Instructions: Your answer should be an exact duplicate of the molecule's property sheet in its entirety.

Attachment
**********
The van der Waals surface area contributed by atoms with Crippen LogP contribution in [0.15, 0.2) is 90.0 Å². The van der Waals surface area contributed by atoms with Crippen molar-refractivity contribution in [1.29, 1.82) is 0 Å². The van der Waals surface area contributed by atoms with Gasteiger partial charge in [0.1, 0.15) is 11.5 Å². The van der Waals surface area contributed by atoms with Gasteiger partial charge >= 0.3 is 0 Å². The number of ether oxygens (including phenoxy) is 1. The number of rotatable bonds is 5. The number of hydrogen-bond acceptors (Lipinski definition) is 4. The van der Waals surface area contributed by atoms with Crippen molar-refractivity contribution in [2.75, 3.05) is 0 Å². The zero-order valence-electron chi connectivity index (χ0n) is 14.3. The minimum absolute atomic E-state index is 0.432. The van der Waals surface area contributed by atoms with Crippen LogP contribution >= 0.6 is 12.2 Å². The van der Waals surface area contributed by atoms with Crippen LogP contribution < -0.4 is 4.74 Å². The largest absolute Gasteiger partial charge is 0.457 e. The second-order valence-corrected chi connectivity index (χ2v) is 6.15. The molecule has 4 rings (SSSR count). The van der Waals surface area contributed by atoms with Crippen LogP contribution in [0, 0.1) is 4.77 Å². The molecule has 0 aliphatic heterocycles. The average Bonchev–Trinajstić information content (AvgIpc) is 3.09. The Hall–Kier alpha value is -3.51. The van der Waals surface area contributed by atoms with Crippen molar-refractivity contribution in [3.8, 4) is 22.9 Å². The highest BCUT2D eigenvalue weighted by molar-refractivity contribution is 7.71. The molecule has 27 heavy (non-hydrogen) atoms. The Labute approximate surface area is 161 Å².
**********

The van der Waals surface area contributed by atoms with Crippen LogP contribution in [0.15, 0.2) is 90.0 Å². The van der Waals surface area contributed by atoms with Crippen molar-refractivity contribution in [1.29, 1.82) is 0 Å². The van der Waals surface area contributed by atoms with Gasteiger partial charge in [0.1, 0.15) is 11.5 Å². The van der Waals surface area contributed by atoms with Gasteiger partial charge >= 0.3 is 0 Å². The number of ether oxygens (including phenoxy) is 1. The number of rotatable bonds is 5. The number of hydrogen-bond acceptors (Lipinski definition) is 4. The van der Waals surface area contributed by atoms with Crippen molar-refractivity contribution in [2.75, 3.05) is 0 Å². The zero-order valence-electron chi connectivity index (χ0n) is 14.3. The minimum absolute atomic E-state index is 0.432. The van der Waals surface area contributed by atoms with Crippen LogP contribution >= 0.6 is 12.2 Å². The van der Waals surface area contributed by atoms with Crippen LogP contribution < -0.4 is 4.74 Å². The largest absolute Gasteiger partial charge is 0.457 e. The second-order valence-corrected chi connectivity index (χ2v) is 6.15. The molecule has 4 rings (SSSR count). The van der Waals surface area contributed by atoms with Crippen LogP contribution in [0, 0.1) is 4.77 Å². The molecule has 0 aliphatic heterocycles. The average Bonchev–Trinajstić information content (AvgIpc) is 3.09. The Hall–Kier alpha value is -3.51. The van der Waals surface area contributed by atoms with Crippen molar-refractivity contribution in [3.8, 4) is 22.9 Å². The highest BCUT2D eigenvalue weighted by molar-refractivity contribution is 7.71. The molecule has 27 heavy (non-hydrogen) atoms. The Labute approximate surface area is 161 Å².